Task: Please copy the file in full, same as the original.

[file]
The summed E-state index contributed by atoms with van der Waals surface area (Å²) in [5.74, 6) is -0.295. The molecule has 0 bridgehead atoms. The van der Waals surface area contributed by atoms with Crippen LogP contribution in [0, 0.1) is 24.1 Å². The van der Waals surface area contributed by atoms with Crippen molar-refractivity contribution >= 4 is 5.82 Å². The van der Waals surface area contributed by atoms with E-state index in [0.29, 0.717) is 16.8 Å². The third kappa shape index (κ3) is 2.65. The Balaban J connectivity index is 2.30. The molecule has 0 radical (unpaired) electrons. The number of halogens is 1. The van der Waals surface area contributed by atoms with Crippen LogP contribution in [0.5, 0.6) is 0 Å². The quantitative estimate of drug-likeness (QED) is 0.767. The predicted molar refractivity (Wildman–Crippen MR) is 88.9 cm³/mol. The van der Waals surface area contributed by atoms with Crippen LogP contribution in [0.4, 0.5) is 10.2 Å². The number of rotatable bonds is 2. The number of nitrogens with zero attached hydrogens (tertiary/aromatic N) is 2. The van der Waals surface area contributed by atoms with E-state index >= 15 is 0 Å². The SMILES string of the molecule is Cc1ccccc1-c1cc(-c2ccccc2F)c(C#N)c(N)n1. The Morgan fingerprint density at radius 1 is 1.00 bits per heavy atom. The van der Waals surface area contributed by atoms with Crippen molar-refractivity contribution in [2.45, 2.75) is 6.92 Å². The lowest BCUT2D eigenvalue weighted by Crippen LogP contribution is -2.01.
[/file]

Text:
The summed E-state index contributed by atoms with van der Waals surface area (Å²) in [5.74, 6) is -0.295. The molecule has 0 bridgehead atoms. The van der Waals surface area contributed by atoms with Crippen LogP contribution in [0, 0.1) is 24.1 Å². The van der Waals surface area contributed by atoms with Crippen molar-refractivity contribution >= 4 is 5.82 Å². The van der Waals surface area contributed by atoms with E-state index in [0.29, 0.717) is 16.8 Å². The third kappa shape index (κ3) is 2.65. The Balaban J connectivity index is 2.30. The molecule has 0 radical (unpaired) electrons. The number of halogens is 1. The van der Waals surface area contributed by atoms with Crippen LogP contribution in [0.5, 0.6) is 0 Å². The quantitative estimate of drug-likeness (QED) is 0.767. The predicted molar refractivity (Wildman–Crippen MR) is 88.9 cm³/mol. The van der Waals surface area contributed by atoms with Crippen LogP contribution in [0.4, 0.5) is 10.2 Å². The number of rotatable bonds is 2. The number of nitrogens with zero attached hydrogens (tertiary/aromatic N) is 2. The van der Waals surface area contributed by atoms with E-state index >= 15 is 0 Å². The SMILES string of the molecule is Cc1ccccc1-c1cc(-c2ccccc2F)c(C#N)c(N)n1. The Morgan fingerprint density at radius 1 is 1.00 bits per heavy atom. The van der Waals surface area contributed by atoms with Crippen molar-refractivity contribution in [2.45, 2.75) is 6.92 Å². The lowest BCUT2D eigenvalue weighted by Crippen LogP contribution is -2.01.